Go over your child's school-year routine with him before classes start. Discuss your family routines, when you will get home from work, how he will get to and from school, and the family's evening plans. Driving the bus route with him before school begins, walking with him to school the first week, or finding an older child to walk with him are all things that may help to reduce back-to-school, or first-day-of-school jitters, DeBroff explains.
Also, be sure to review safety precautions regarding traffic and strangers with your child before he heads off to school. Remind him about watching for cars, staying on the sidewalk or in the cross walk (as well as following the direction of crossing guards); and remind him never to talk to strangers or get into a stranger's car.
Getting your child involved with school preparation can also alleviate some fear or worry by giving him an active roll and some "control" over the unknown. A good way to get your child actively involved in his school experience is to invite him to plan his own school lunches. "With your child's help, come up with a list of his favorite lunches and snacks to pack for school in order to make grocery shopping easier," suggests DeBroff.
The Big Day
Moms and dads can do a few extra special things to mark the beginning of the school year. DeBroff suggests baking your child a batch of his favorite cookies as something to look forward to after the stress of the first day. She also suggests:
- Make a special family dinner the night before or after his first day of school. Talk through some of the highlights of the summer and state one goal for the coming school year.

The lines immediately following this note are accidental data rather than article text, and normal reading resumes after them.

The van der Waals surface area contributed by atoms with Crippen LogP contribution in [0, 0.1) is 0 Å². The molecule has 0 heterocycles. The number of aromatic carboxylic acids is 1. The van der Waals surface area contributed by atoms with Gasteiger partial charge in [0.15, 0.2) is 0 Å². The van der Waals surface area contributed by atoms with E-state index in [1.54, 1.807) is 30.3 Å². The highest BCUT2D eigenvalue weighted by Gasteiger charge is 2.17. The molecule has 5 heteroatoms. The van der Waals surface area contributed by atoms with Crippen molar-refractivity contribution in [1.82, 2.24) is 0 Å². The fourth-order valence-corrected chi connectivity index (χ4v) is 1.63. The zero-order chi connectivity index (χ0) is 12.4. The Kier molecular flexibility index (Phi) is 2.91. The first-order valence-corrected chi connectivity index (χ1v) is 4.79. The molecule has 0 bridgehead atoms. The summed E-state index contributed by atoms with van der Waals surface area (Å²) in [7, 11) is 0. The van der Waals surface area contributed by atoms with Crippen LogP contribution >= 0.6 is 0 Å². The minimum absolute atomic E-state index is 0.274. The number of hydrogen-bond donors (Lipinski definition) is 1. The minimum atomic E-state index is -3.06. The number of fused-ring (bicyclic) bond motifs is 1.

- Pack all the items you and your child need for work, school, or daycare and load up the car the day before the big first day. "If that's not feasible, place coats, bags, and lunch boxes by the door," says DeBroff.
- Designate a shelf, basket, or area by the front door for each family member to store what he or she needs the next morning.
- Pack lunches and refrigerate sandwiches while making dinner. Put your car keys with the sandwiches, if it helps your remember to add the sandwiches to lunchboxes in the morning (or put a note on a lunchbox to help remind you).
- Check the weather report and then have your child pick out the clothes she wants to wear the night before, or lay out two outfits for her to choose from.
- Decide the night before what to serve for breakfast to avoid early-morning debates. "Some hot items, like pancakes, French toast, and bacon can be made ahead of time and reheated," says DeBroff. "Also, keep child-size cups of milk and juice in the fridge so your child can help herself."
- Celebrate the first day. "Take pictures, and pick [the same] spot to do this in each year, such as the front porch or steps," DeBroff suggests.